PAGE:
Isn't it great when you chance upon a site that you assume will be a minor deviation but ends up blowing you away? Well for me such a site was Sunbiggin Tarn stone circle last Wednesday.
After spending a good chunk of the day at the frankly wondrous Rayseat Pike Long Cairn, I find I've an hour and a half to spare before dark. Although not shown on the 1:25 map, a quick delve into my trusty TMA list reveals directions to the site (cheers Fitz). Oh go on. Why not, then?
The scenery roundabouts, here in the 'no-man's land' between Lakeland and The Yorkshire Dales, is truly worthy of much more than a passing visit, a wild uncompromising landscape to lose yourself within - in a metaphorical as opposed to physical sense, you understand. Couldn't be doing with the latter.
Climbing the small hill, the first impressions of the site were 'hang on, there's nothing here', until the very diminutive stones, surrounding what appeared to be a cist, slowly materialised from the long grass. The sinking sun flooded the landscape with golden light, sparkled upon the waters of Sunbiggin Tarn and highlighted Rayseat Pike standing on it's ridge to the south-east. What with the Howgills crowning the horizon it suddenly dawned upon me that this was a very special place indeed and I didn't want to leave.......
You see it's true. Size isn't everything. Sometimes it's of no consequence whatsoever.
I have lots of daft notions about trying to identify significant prehistoric sites along the borders of Yorkshire and Cumbria. I can't accept that the monuments and rock art just stop in a certain place and then re-start a few miles down the road.
I recently visited the circles of Rey Cross. Lune Head and Mudbeck they all exist in this megalithic 'liminal zone' and I was hoping that the circle at Sunbiggin Tarn would be more of the same.
The circle is quite easy to locate as long as you get yourself on the right road. Sunbiggin Tarn is signposted at Raisbeck.
Once you have past the tarn you will encounter a small hill to your right, park up on the verge and walk up the few dozen metres to the top of the hill then look north-north-east and you should see a few low stones in the long tussocky grass.
Once you reach the circle you'll see at least 20 small low stones half buried in the grass surrounding a number of central stones. The diameter of the circle is approximately 5 metres. The stones are a mixture of shap granite and other stones including sandstone.
There are two possible outliers to the circle both 11 metres from the ring one to the north and the other to the south west.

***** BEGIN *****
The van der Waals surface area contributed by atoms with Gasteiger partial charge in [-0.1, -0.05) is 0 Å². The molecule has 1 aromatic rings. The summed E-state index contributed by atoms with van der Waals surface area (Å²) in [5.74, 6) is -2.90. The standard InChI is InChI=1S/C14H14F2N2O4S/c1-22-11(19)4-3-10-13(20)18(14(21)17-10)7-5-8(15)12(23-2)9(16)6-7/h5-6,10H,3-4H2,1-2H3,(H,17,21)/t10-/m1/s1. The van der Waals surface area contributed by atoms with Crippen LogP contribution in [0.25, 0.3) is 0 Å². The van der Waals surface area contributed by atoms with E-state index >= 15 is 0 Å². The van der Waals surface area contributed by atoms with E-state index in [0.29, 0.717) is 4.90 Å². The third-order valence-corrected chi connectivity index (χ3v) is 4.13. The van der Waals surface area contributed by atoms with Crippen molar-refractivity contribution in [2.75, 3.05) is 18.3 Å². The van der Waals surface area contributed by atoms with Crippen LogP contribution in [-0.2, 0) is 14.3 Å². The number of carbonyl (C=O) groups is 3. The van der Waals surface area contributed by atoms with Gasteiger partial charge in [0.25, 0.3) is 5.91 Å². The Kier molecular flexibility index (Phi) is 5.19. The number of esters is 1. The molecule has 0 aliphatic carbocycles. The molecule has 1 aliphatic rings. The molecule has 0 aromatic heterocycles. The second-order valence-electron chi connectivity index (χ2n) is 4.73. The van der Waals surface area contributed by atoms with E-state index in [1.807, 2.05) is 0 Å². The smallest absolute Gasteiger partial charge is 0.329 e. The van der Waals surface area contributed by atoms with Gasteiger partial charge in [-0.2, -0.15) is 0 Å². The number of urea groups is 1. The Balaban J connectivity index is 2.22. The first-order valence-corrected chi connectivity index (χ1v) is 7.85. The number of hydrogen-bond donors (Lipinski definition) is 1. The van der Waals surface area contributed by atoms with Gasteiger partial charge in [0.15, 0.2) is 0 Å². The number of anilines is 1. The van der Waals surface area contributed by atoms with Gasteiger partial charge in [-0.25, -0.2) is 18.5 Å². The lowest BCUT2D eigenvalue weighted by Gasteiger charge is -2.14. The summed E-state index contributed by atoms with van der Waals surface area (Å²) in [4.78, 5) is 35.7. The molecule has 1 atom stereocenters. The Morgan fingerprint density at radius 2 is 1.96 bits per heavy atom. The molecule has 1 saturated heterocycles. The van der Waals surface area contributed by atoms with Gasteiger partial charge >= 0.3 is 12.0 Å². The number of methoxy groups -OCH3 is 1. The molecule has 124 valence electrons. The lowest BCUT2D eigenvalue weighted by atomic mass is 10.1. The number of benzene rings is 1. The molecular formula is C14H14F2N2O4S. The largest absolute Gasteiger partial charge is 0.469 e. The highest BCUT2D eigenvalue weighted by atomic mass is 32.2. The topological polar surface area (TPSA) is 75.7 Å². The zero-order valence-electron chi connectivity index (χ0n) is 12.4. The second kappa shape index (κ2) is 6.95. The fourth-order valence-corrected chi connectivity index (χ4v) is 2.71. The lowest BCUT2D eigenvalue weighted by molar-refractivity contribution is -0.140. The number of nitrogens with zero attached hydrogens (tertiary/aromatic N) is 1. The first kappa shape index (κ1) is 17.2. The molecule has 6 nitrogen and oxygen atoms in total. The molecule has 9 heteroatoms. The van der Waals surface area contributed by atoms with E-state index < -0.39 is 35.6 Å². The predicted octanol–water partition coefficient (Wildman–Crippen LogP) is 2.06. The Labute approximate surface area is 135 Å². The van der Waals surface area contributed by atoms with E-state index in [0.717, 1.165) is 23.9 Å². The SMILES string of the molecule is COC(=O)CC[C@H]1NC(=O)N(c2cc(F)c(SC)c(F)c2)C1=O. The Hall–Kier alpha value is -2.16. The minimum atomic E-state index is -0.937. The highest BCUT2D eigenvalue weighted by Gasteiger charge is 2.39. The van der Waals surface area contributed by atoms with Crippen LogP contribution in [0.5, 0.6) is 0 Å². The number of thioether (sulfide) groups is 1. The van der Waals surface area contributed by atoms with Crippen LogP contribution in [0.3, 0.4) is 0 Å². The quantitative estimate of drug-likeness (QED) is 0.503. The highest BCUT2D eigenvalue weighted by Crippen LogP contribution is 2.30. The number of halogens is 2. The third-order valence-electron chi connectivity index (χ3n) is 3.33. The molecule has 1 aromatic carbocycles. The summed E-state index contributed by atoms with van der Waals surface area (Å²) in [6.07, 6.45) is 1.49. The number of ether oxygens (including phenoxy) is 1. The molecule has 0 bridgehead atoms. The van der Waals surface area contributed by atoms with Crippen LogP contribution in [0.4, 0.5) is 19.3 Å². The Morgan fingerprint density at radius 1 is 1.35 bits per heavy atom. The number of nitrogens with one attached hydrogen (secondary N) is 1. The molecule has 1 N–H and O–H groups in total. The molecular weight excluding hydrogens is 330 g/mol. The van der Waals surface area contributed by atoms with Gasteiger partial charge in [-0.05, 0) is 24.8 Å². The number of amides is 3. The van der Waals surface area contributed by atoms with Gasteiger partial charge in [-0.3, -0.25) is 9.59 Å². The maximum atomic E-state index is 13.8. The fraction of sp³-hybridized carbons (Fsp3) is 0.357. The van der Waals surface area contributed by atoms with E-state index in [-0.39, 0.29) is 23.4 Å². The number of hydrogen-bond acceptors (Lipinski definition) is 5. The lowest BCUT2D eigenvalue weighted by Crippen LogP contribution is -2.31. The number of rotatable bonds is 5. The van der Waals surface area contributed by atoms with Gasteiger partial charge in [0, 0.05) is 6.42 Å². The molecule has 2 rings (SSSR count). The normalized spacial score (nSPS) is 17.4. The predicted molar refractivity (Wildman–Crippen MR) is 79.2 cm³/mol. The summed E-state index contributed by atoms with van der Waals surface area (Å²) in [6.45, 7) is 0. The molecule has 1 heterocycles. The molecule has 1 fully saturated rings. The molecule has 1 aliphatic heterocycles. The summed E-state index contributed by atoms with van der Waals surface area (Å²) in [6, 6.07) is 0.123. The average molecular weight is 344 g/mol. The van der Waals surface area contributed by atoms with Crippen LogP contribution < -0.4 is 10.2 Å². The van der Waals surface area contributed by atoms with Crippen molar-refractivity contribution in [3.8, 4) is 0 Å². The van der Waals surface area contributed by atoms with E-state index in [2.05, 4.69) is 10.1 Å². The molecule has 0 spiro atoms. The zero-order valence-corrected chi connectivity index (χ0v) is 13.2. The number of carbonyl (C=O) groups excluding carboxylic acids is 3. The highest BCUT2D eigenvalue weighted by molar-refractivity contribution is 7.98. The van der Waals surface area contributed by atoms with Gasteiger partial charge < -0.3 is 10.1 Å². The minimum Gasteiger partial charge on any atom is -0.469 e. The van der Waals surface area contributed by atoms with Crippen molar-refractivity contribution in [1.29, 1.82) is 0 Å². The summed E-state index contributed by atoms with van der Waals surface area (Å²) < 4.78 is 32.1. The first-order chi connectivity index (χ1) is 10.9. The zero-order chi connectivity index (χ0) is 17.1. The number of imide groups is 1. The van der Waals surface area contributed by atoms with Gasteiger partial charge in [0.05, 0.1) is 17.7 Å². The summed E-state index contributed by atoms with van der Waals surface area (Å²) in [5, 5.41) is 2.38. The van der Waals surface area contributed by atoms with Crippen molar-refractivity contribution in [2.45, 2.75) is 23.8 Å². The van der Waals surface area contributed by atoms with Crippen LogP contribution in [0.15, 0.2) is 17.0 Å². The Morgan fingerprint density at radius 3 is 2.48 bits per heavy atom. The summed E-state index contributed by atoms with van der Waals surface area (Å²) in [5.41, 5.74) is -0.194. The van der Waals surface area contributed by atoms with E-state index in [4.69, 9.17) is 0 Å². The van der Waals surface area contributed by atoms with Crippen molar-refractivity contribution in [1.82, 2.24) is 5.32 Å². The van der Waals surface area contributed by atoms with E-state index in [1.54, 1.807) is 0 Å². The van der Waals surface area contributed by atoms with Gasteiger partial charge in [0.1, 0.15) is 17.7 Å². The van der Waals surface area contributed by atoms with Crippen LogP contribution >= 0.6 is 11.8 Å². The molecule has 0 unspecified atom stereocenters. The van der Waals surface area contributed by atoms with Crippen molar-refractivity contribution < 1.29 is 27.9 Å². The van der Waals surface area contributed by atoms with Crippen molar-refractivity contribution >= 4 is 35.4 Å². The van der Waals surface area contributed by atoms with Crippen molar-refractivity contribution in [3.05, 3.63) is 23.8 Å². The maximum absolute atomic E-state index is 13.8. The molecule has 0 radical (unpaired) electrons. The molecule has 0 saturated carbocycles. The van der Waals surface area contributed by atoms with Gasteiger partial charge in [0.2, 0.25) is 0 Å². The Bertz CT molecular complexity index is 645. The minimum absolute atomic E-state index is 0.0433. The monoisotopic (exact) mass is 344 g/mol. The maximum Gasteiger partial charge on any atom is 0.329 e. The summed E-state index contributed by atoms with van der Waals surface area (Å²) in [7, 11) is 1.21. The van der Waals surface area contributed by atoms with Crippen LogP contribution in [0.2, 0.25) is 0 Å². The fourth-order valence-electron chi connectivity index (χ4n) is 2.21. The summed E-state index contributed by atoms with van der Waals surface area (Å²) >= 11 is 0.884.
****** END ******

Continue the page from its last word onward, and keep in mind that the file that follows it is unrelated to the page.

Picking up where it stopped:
My best guess is that this is a ring cairn, possibly a double ring cairn.
As stone monuments go this one is fairly small and insignificant but I think the location is the key element here. The circle overlooks the tarn and has beautiful views over to the majestic Howgill fells. To the west of the circle are the dramatic limestone scars of Knott and Great Asby which jutt out into the lovely Lune valley.
If your planning to visit Gamelands I would recommend adding this lovely little ring to your itinary.
Fitz, I'm sure you will appreciate this little titbit with regard to your enthusiasm for this area. It's not like I'm saying it's a definite prehistoric find of course. But it echoes similar things at least:
In digging peats near the east end of Sunbiggin-tarn, about 1730, two pair of bulls horns, jumped together in the posture of fighting, were found, and one pair of them was to be seen at Howgill Castle in 1777.*
The east side would be that nearest the cairn. And of course you've got 'Cow Dub' to the south (pool / black cow?) - another bovine connection. Well to be honest they could be any horns. But they must have been impressive to be taken to the castle. I was thinking 'how do horns survive in (acidic) peat?' but actually bog bodies have demineralised bones and Lindow Man has got lovely fingernails. So they could be old.
*The Beauties of England and Wales by John Britton, v14 1813, p 152.
J & P.J. Cherry reported this site in 1987 in their publication 'Prehistoric Habitation Sites on the Limestone Uplands of Eastern Cumbria'
They describe the site as "A small kerbed cairn or circle, five metres in diameter, comprising twenty stones. In the centre a further six stones are visible".